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There's no doubt that I'll be buying a drill press planer.  The Wagner Safe-T-Planer seems to be the shiz-nit.  HOWEVER, in doing my online research, I found a "look-alike" for half the price.  It's made in Taiwan, not China (which means, to me anyway, that it's slightly less "disposable").

 

Does anyone have experience with drill press planers, either the Wagner or the clone (or both)?

 

Weigh in, my friends, and share your opinions.  Good deal, or waste of money?

 

Here's a link to the planer I found -

http://woodworker.com/drill-press-planer-mssu-24760.asp?utm_source=...

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Look at it this way: the difference is about the cost of a large pizza with everything and a couple of beers.

I work in radio by day, and play music at night.  Unless someone else is buying the pizza and beer, that's a hell of a lot of money...

 

;-)

Please go have a look at what Frank Ford wrote in 'The Wagner Safe'T' Planer' part of FRETS. There is good reason the buy the Wagner as so many of us already have. It's not only about money, but about safety too.http://www.frets.com/FRETSPages/Luthier/ProductReviews/Tools/SafeTP...

Having also worked in both radio and music, I understand the need to save a buck here and there....( dear God, do I understand)...  but get the Wagner.  

It's false economy to just try to save a few bucks with an inferior tool.... particularly when it spins fast and cuts.

I can only speak to the Wagner - it rocks.

 

It can level a fretboard.

 

It can cut a rabbett in a ukulele bridge. (But it can't help me spell.)

 

If you tilt the support table slightly, you can make radiused sanding blocks.

 

It really works. If you buy one from Stew-Mac, they send you a rather helpful hint sheet, which may be available to download as well.

 

The one you linked to looks a bit scary - those gaps look ready to fill with chips and then jam against your work. The Wagner is a solid block of planing goodness. Go with the Wagner - your fingers are valuable.

Yep, I agree.  Get the Wagner.  It is a great tool, and you don't know what you are getting with the other one. 

 

Mark

I try to buy quality tools, remember "you get what you pay for" 

I have the Wagner safety planer and it works well, I'd recommend it.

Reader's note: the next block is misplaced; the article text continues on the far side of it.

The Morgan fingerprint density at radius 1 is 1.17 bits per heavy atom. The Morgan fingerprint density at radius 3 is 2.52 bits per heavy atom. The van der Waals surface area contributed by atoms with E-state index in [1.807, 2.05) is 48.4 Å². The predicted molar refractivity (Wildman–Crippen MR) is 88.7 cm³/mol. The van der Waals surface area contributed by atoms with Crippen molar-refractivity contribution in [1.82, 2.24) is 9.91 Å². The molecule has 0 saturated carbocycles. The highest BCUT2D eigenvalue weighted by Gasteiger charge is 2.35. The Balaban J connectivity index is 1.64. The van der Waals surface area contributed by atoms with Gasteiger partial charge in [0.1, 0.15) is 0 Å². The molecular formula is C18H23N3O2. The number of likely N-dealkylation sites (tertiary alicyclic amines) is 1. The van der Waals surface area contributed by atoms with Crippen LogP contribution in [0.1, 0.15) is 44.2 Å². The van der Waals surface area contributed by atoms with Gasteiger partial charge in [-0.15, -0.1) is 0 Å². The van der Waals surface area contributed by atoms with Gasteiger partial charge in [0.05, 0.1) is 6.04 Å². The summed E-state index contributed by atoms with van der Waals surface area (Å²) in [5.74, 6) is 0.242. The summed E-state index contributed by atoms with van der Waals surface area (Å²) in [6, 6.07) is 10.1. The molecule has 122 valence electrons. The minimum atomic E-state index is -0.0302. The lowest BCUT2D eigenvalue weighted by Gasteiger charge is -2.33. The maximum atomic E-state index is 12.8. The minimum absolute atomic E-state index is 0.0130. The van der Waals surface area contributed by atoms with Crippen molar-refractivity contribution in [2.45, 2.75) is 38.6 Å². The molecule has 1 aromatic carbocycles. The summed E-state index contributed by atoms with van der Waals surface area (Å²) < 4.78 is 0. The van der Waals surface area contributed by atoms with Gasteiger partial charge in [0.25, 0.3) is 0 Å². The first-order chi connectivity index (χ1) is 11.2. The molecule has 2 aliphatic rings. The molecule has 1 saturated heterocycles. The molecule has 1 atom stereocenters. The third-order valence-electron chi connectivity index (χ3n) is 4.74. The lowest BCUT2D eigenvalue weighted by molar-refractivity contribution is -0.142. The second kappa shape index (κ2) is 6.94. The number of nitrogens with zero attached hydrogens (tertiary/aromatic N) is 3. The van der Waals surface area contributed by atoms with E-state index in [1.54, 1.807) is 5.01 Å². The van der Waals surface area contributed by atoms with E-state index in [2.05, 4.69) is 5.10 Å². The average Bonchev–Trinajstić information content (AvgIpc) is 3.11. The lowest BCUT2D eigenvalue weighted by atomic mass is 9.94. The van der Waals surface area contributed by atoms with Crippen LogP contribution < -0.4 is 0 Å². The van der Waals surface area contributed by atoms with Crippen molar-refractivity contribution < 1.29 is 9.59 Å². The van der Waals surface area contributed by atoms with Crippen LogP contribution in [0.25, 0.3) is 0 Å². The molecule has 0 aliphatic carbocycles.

Jim

Mike Kolb said:

 

"It's false economy to just try to save a few bucks with an inferior tool.... particularly when it spins fast and cuts."

 

Do NOT cheap out!   ER visits really take the wind out of your sails...

Thank you for helping me come to my senses! The $20 I'd "save" on a cheap tool isn't really saving if it breaks and needs to be replaced, or if it does damage to an expensive piece of wood or a paying customer's guitar. And my co-pay at the ER would be more than twice the "savings" if I get injured. I preach the error of "false economy" to my wife and kids about how it costs less to buy a quality item that will last for years, versus paying less on a poor quality look-alike item that will need to be replaced.  I should have known better.  My bad...

 

I guess I won't bother to ask what everyone thinks about Harbor Freight... ;-)

 

Will the Safe-T-Planer be compatible with my small benchtop drill press, if all I plan to do is make headstock veneers and small parts, or will I need to get a larger drill press if i plan to plane on it?

I use a small press, and it's fine. You need a pretty solid table that will stay where you adjust it - that's key.
Search YouTube for "safe t planer" Lot's info there. I do remember someone mentioning somewhere online that the Asian version results were not good. Tom.

Offhand, the area that makes me uneasy is the bottom section of the casting where there are open spaces.  The real deal is solid on the bottom, so there's no chance it could snag an end of a small piece that might pop up. 

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